The Anglosphere: A Genealogy of a Racialized Identity in International Relations

By Srdjan Vucetic | Go to book overview

3 ANZUS, BRITAIN, AND THE “PACIFIC PACT”

I did not like the ANZUS Pact at all.

—Winston Churchill, House of Commons, 1953

New Zealanders belong to a branch of New World civilization,
the main centres of which are Sydney, San Francisco, and
Auckland
the Pacific Triangle.

—Keith Sinclair, A History of New Zealand (1959)

ANZUS works on the tactical level because it feels right.

—Peter Leahy, Australian brigadier general,
testimony to the Australian parliament, 1997

We are a European, Western civilisation with strong links with
North America, but here we are in Asia
.

—John Howard, Australian prime minister, interview 1999

The United States and Australia are separated by geography
and a lot of itbut we're united by common values.

—George W. Bush, American president, 2007

ANZUS (AUSTRALIA-NEW ZEALAND-UNITED STATES), a military pact with claims to collective defense created in 1951, is one of the main institutional expressions of the Anglosphere in the area of international security. The pact is racial in its origins in the sense that its drafters deliberately kept the so-called island states out of what they saw to be an exclusive Anglo-Saxon club in the AsiaPacific. This pact has not quite passed: In contrast to NATO, its European counterpart that in the 1990s and 2000s welcomed a dozen of its Cold War-era enemies, ANZUS never evolved into a larger and more plural “Pacific Pact,” that ephemeral entity unsuccessfully pursued by U.S. diplomats in 1950–1951. In this genealogy, the significance of the pact also lies in its two intramural exclusions: Britain at the creation and New Zealand in 1985–1986. The first development is especially puzzling from the perspective of collective identity.

-54-

Notes for this page

Add a new note
If you are trying to select text to create highlights or citations, remember that you must now click or tap on the first word, and then click or tap on the last word.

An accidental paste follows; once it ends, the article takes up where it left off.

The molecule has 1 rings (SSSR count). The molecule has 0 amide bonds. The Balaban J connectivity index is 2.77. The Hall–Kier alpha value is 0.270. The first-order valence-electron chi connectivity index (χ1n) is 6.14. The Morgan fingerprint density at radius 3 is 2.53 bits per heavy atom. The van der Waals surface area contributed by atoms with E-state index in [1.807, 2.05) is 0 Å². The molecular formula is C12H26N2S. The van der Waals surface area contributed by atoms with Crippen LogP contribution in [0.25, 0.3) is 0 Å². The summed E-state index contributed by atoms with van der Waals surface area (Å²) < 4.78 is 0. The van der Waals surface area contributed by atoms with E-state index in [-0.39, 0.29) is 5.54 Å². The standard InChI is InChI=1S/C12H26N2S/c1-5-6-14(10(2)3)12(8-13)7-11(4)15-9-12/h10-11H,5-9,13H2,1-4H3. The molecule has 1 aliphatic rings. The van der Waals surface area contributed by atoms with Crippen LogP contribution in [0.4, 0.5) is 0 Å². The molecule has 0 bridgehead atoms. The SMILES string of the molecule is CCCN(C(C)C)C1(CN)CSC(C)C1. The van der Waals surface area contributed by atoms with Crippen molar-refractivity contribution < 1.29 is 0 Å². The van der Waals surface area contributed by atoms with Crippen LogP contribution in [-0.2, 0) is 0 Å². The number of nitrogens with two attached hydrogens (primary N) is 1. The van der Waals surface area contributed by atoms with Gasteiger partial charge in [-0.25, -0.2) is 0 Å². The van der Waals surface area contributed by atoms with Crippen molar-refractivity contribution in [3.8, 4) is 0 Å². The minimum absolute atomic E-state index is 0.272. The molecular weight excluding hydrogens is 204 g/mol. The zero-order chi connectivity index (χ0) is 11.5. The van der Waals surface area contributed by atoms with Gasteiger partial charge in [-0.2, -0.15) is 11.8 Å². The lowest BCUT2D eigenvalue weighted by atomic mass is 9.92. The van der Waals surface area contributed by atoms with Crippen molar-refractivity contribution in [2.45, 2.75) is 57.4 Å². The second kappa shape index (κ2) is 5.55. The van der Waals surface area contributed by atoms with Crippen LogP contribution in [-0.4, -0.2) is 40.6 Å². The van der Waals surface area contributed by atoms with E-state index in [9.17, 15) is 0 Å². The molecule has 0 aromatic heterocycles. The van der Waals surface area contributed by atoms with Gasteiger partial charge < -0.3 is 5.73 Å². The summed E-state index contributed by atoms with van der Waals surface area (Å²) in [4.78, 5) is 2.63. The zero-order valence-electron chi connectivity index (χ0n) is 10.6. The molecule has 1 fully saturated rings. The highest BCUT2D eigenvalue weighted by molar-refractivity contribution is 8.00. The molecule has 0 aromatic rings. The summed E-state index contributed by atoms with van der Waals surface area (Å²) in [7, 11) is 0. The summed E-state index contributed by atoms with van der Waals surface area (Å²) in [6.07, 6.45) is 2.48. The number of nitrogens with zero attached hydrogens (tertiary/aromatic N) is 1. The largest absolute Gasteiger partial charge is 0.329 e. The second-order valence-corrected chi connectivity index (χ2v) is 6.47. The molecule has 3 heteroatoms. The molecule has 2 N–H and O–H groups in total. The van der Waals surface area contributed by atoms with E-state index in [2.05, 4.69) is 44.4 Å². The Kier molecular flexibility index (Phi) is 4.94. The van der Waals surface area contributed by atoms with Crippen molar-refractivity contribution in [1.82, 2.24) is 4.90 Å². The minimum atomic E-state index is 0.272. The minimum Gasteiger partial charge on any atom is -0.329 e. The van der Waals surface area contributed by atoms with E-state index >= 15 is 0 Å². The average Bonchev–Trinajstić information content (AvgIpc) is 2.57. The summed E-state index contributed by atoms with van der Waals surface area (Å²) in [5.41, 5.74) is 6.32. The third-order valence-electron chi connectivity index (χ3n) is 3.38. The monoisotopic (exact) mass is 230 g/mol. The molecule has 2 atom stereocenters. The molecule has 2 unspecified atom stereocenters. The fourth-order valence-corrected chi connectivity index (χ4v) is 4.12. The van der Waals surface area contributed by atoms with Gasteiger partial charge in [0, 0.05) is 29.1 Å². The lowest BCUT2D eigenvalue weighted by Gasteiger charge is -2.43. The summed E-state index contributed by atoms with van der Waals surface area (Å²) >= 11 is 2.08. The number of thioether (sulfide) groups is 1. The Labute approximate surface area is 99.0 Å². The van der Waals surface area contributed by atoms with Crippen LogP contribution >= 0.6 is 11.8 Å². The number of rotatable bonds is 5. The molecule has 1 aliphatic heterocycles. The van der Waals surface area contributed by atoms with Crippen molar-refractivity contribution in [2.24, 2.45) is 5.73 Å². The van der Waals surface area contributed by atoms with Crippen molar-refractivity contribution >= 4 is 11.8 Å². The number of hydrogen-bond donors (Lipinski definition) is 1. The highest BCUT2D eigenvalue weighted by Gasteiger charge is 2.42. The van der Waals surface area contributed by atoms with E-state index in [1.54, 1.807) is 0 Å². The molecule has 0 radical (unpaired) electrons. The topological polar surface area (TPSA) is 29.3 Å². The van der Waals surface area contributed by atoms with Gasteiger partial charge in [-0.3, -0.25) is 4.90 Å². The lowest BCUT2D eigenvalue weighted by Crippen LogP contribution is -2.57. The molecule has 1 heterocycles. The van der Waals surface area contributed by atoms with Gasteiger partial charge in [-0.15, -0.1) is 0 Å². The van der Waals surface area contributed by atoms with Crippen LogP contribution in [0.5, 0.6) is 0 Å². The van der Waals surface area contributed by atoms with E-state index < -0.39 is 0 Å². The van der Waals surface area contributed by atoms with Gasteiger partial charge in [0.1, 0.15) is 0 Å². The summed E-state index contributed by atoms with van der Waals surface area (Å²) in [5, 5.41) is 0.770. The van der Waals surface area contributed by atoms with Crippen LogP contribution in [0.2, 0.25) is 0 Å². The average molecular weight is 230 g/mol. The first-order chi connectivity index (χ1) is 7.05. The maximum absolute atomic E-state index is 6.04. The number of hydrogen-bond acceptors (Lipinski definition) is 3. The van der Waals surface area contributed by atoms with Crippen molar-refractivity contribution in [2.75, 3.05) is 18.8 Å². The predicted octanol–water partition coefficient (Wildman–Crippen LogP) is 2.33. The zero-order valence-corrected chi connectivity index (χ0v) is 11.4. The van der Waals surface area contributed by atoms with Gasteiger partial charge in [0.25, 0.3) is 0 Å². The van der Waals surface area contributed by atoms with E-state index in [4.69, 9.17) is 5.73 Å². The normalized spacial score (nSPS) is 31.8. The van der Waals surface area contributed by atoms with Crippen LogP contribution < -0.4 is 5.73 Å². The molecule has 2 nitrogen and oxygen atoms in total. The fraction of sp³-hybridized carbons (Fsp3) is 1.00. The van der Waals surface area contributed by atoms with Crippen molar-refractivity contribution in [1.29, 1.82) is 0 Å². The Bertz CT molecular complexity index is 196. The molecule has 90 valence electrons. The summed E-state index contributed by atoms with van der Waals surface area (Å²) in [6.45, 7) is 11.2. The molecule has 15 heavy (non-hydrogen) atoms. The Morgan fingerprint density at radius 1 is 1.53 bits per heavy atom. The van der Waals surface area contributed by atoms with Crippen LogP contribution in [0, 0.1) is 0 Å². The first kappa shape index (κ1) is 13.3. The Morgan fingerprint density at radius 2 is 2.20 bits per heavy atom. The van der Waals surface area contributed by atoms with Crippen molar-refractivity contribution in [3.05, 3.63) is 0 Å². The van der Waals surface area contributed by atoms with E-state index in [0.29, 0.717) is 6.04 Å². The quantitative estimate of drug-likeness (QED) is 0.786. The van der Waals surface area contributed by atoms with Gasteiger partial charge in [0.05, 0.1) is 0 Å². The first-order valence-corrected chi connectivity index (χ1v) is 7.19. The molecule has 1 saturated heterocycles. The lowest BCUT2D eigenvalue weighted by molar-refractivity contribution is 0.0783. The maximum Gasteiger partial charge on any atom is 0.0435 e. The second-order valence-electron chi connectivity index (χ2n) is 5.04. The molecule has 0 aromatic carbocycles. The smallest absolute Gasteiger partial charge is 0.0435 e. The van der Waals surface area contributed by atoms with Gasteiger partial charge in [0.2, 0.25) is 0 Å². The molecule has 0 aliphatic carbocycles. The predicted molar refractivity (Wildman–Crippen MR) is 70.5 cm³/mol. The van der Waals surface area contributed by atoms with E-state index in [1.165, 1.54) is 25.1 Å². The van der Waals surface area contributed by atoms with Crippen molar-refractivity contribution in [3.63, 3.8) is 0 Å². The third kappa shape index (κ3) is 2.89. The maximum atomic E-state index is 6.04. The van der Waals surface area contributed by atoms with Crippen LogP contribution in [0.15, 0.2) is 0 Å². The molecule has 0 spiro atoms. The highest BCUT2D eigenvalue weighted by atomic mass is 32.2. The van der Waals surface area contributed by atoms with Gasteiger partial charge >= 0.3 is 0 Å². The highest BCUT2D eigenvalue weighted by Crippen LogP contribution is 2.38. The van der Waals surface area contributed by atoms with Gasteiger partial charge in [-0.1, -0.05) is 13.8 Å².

One moment ...
Default project is now your active project.
Project items

Items saved from this book

This book has been saved
Highlights (0)
Some of your highlights are legacy items.

Highlights saved before July 30, 2012 will not be displayed on their respective source pages.

You can easily re-create the highlights by opening the book page or article, selecting the text, and clicking “Highlight.”

Citations (0)
Some of your citations are legacy items.

Any citation created before July 30, 2012 will labeled as a “Cited page.” New citations will be saved as cited passages, pages or articles.

We also added the ability to view new citations from your projects or the book or article where you created them.

Notes (0)
Bookmarks (0)

You have no saved items from this book

Project items include:
  • Saved book/article
  • Highlights
  • Quotes/citations
  • Notes
  • Bookmarks
Notes
Cite this page

Cited page

Style
Citations are available only to our active members.
Sign up now to cite pages or passages in MLA, APA and Chicago citation styles.

(Einhorn, 1992, p. 25)

(Einhorn 25)

1

1. Lois J. Einhorn, Abraham Lincoln, the Orator: Penetrating the Lincoln Legend (Westport, CT: Greenwood Press, 1992), 25, http://www.questia.com/read/27419298.

Cited page

Bookmark this page
The Anglosphere: A Genealogy of a Racialized Identity in International Relations
Table of contents

Table of contents

Settings

Settings

Typeface
Text size Smaller Larger Reset View mode
Search within

Search within this book

Look up

Look up a word

  • Dictionary
  • Thesaurus
Please submit a word or phrase above.
Print this page

Print this page

Why can't I print more than one page at a time?

Help
Full screen
/ 253

matching results for page

    Questia reader help

    How to highlight and cite specific passages

    1. Click or tap the first word you want to select.
    2. Click or tap the last word you want to select, and you’ll see everything in between get selected.
    3. You’ll then get a menu of options like creating a highlight or a citation from that passage of text.

    OK, got it!

    Cited passage

    Style
    Citations are available only to our active members.
    Sign up now to cite pages or passages in MLA, APA and Chicago citation styles.

    "Portraying himself as an honest, ordinary person helped Lincoln identify with his audiences." (Einhorn, 1992, p. 25).

    "Portraying himself as an honest, ordinary person helped Lincoln identify with his audiences." (Einhorn 25)

    "Portraying himself as an honest, ordinary person helped Lincoln identify with his audiences."1

    1. Lois J. Einhorn, Abraham Lincoln, the Orator: Penetrating the Lincoln Legend (Westport, CT: Greenwood Press, 1992), 25, http://www.questia.com/read/27419298.

    Cited passage

    Thanks for trying Questia!

    Please continue trying out our research tools, but please note, full functionality is available only to our active members.

    Your work will be lost once you leave this Web page.

    For full access in an ad-free environment, sign up now for a FREE, 1-day trial.

    Already a member? Log in now.